One of the sons of 19th-century MP Edward Stillingfleet Cayley was Charles Digby Cayley (1827-1844). His life was a short one. After being educated at Eton, he joined the Royal Navy, and saw action on the Levant coast on HMS Rodney in 1840 in what is known as the ‘Oriental Crisis’. He was awarded a medal for his part In May 1844 he was serving as a midshipman on a surveying steamer, HMS Shearwater. On 17 May it was stationed off Largs in the Firth of Clyde.
That day Charles Digby Cayley and a fellow midshipman William Jewell went out in a sailing boat. A sudden squall caused the boat to capsize as it was rounding the North end of the island of Cumbrae, and both of them were drowned. Another steamer, HMS Vulcan, rushed to the rescue but found only the two men’s caps.
On Cumbrae is a monument to them, with the inscription, “To the memory of Mr Charles D Cayley, aged 17 years and Mr William N Jewall, aged 19 years, Midshipmen of HMS Shearwater. Promising young officers, drowned in the upsetting of their boat near this place, 17 May, 1844. This monument is erected in token of their worth by: Captain Robinson and Officers of the above named vessel.”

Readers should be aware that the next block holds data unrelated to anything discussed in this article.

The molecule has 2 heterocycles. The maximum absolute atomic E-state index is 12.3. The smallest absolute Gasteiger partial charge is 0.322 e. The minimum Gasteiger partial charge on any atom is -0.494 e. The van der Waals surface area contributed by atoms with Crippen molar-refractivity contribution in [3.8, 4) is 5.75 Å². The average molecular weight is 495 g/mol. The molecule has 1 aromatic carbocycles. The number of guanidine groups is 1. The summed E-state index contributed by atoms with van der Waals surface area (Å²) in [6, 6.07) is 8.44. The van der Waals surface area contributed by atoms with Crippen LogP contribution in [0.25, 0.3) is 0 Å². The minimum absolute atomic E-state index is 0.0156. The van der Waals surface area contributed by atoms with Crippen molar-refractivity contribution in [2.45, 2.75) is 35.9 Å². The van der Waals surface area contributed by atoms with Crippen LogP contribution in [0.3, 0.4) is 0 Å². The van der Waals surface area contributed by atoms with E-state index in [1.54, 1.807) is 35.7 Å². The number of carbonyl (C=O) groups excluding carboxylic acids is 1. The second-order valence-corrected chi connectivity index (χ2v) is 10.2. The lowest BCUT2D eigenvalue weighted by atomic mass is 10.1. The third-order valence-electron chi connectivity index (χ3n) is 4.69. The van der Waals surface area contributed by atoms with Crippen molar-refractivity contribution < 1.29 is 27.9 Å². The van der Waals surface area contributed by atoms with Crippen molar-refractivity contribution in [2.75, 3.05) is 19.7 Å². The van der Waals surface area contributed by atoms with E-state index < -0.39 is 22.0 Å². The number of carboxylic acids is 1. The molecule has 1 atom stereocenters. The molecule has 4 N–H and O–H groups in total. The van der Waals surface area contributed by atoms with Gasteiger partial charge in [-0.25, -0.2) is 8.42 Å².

The Oriental Crisis of 1840 was not something with which I was familiar, so I looked it up on Wikipedia. Muhammad Ali, who had taken control of Egypt from the Ottomans and had ambitions to seize much of the Ottoman Empire, had demanded parts of Syria in return for giving the Ottomans help against the Greeks in the Greek War of Independence. When, after that war ended, the Ottomans failed to hand over Syrian territory, he seized large parts of Syria. In 1839 the Ottomans tried unsuccessfully to recover the territory. In the summer of 1840 the whole Ottoman navy went over to Muhammad Ali. A few weeks later the major European powers offered Muhammad Ali Egypt, Sudan and the area round Acre provided he withdrew from the other areas he had occupied and agreed that his lands would nominally remain part of the Ottoman Empire.
When diplomacy failed to persuade Muhammad Ali to accept these terms, the French at first sided with him, but quickly changed their minds and supported the other European powers. In September 1840 Britain and Austria embarked on military action, blockading the Nile delta, shelling Sidon and Beirut, and capturing Acre. After this Muhammad Ali made peace, and agreed to reduce his army and navy, and handed back the main Ottoman fleet, with the agreement that he and his heirs would be hereditary rulers of Egypt and Sudan.
It was in naval actions of late summer 1840 that Charles Digby Cayley was involved. It all happened while Palmerston, known for gunboat diplomacy, was British Foreign Secretary.
To see how Charles Digby Cayley fits into the family tree, go to Low Hall Cayleys.